Opinion: Letter to the Editor: Revenue Trumps Community?

Opinion: Letter to the Editor: Revenue Trumps Community?

On Saturday, May 13, the City Council was presented with an item seeking approval for a 6-and-half level, 124-room hotel, with an 80-seat restaurant, and 24 offices for bookkeepers and accountants. These bookkeepers and accountants presently occupy a building beside the very old and beautiful one being demolished for this new development. The hotel will be a high class Hyatt. Across the street from the hotel is the Hampton Inn and within a block there is also a Hilton as well as a Lorien. Behind the Hilton is a large time share. With the Hyatt Hotel this totals five hotels and extended stays. The City Council, all seven members including Mayor Allison Silverman, approved this disaster.

A petition opposing the hotel was circulated through the immediate four block area gathering at least 300 signatures from businesses, home owners, renters and others. Six citizens who live on or near Harvard Street spoke out against the hotel, but were only provided three minutes to air their grievances. Their opposition concerned the conversion of Harvard Street to a two-way street, the destruction of the Naval Association building which is almost 100 years old, chopping down of four mature city trees, damages that may occur to town houses on the odd side of the street, and the limited off-street parking proposed by the developers for hotel guest parking, office parking and restaurant parking. The present open air parking lot located at the corner of Harvard Street and King Street will be excavated for a one-level underground garage below the hotel.

The garage is totally insufficient. The city planners and council permitted them to not only reduce the parking requirement for the hotel part from 0.7 to 0.45 spaces per room, but also allowed them to retain the "zero" parking requirement for the restaurant at the same time.

The developers are providing only 80 parking spaces with two set-aside for hotel management personnel. Employees will not be provided with parking. They are expected to be dropped-off, or come by bus or rail.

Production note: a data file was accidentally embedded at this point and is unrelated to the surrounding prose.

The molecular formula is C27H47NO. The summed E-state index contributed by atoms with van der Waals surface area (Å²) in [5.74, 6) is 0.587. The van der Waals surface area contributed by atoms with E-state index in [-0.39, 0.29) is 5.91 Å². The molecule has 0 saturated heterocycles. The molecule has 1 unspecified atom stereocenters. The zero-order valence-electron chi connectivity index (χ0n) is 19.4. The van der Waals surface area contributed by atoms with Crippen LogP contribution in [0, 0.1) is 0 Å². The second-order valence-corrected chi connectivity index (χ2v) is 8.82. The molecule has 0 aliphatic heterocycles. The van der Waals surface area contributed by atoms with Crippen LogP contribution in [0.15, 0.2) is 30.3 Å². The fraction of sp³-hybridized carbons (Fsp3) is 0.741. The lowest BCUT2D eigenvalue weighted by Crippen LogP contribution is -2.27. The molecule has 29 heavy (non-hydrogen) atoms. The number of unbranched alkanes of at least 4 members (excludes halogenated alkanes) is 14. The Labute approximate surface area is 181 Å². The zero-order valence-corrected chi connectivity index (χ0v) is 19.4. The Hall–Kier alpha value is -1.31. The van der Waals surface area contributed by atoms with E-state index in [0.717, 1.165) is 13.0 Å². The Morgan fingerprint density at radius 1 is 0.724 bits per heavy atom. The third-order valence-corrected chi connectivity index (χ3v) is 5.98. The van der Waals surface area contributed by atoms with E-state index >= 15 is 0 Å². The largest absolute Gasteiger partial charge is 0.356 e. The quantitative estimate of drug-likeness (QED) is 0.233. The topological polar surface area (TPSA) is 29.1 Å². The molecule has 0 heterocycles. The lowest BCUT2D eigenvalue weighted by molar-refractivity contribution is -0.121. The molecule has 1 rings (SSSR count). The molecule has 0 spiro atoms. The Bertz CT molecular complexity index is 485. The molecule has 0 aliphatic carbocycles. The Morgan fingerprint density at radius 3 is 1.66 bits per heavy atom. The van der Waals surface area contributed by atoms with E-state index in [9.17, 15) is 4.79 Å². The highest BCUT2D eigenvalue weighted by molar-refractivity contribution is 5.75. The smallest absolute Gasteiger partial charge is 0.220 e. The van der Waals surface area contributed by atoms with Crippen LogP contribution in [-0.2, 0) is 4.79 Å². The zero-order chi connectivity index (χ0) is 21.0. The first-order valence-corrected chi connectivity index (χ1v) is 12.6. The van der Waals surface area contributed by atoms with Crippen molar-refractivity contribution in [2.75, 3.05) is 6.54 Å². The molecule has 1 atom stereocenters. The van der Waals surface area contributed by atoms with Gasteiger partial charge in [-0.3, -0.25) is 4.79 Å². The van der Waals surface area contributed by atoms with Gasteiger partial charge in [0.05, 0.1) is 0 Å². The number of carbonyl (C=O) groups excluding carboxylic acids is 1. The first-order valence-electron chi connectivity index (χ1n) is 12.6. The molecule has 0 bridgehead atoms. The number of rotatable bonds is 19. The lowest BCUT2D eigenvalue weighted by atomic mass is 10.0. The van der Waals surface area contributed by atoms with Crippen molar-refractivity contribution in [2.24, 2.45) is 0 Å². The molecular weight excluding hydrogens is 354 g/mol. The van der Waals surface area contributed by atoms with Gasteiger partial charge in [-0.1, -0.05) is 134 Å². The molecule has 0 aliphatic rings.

If the project is successful, where are all of the guests in the hotel and restaurant going to park? They will park on Harvard Street and other close by streets where they can park for free. A developer at the meeting indicated that employees will not be permitted to park on neighborhood streets. The question is: How will the developer enforce this rule?

Making this an even greater concern, the conversion of Harvard Street to a two-way street close to King Street will remove an additional five parking spaces from the immediate neighborhood inventory.

At the meeting, a disproportionate amount of time was given to the developers to present their case to the council and answer the council’s questions than was given to the local citizens in opposition. Is this democracy? It seems that the city is overwhelmed with a desire to bring in additional taxes and revenue regardless of the local impact of the development and the desires of the local citizens. They continue to give away the city to outside developers because they are unable to manage a city efficiently and properly and constantly need more revenue.

When will this disaster stop in this city? It will stop when we rid ourselves of the current administration and elect council members and a mayor who are friendly to the wishes of their constituents and the community at large.

Jim Melton